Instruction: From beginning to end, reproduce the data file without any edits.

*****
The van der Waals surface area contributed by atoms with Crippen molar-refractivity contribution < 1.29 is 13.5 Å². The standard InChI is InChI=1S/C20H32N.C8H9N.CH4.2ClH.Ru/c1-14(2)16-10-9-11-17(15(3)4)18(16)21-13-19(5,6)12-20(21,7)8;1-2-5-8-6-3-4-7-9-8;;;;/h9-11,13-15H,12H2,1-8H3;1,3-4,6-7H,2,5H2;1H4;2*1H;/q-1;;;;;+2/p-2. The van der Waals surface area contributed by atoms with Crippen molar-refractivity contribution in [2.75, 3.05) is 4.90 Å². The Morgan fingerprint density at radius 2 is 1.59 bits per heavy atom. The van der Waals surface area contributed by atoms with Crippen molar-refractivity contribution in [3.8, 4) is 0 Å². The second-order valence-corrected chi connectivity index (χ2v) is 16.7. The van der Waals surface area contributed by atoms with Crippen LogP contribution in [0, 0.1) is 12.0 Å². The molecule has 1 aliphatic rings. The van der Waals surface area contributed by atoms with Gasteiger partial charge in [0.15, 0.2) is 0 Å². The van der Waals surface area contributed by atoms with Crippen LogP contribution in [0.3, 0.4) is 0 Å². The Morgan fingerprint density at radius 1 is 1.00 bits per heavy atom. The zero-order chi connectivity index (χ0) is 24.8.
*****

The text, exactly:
The van der Waals surface area contributed by atoms with Crippen molar-refractivity contribution < 1.29 is 13.5 Å². The standard InChI is InChI=1S/C20H32N.C8H9N.CH4.2ClH.Ru/c1-14(2)16-10-9-11-17(15(3)4)18(16)21-13-19(5,6)12-20(21,7)8;1-2-5-8-6-3-4-7-9-8;;;;/h9-11,13-15H,12H2,1-8H3;1,3-4,6-7H,2,5H2;1H4;2*1H;/q-1;;;;;+2/p-2. The van der Waals surface area contributed by atoms with Crippen molar-refractivity contribution in [2.75, 3.05) is 4.90 Å². The Morgan fingerprint density at radius 2 is 1.59 bits per heavy atom. The van der Waals surface area contributed by atoms with Crippen molar-refractivity contribution in [3.8, 4) is 0 Å². The second-order valence-corrected chi connectivity index (χ2v) is 16.7. The van der Waals surface area contributed by atoms with Crippen LogP contribution in [0, 0.1) is 12.0 Å². The molecule has 1 aliphatic rings. The van der Waals surface area contributed by atoms with Gasteiger partial charge in [0.15, 0.2) is 0 Å². The van der Waals surface area contributed by atoms with Crippen LogP contribution in [0.3, 0.4) is 0 Å². The Morgan fingerprint density at radius 1 is 1.00 bits per heavy atom. The zero-order chi connectivity index (χ0) is 24.8.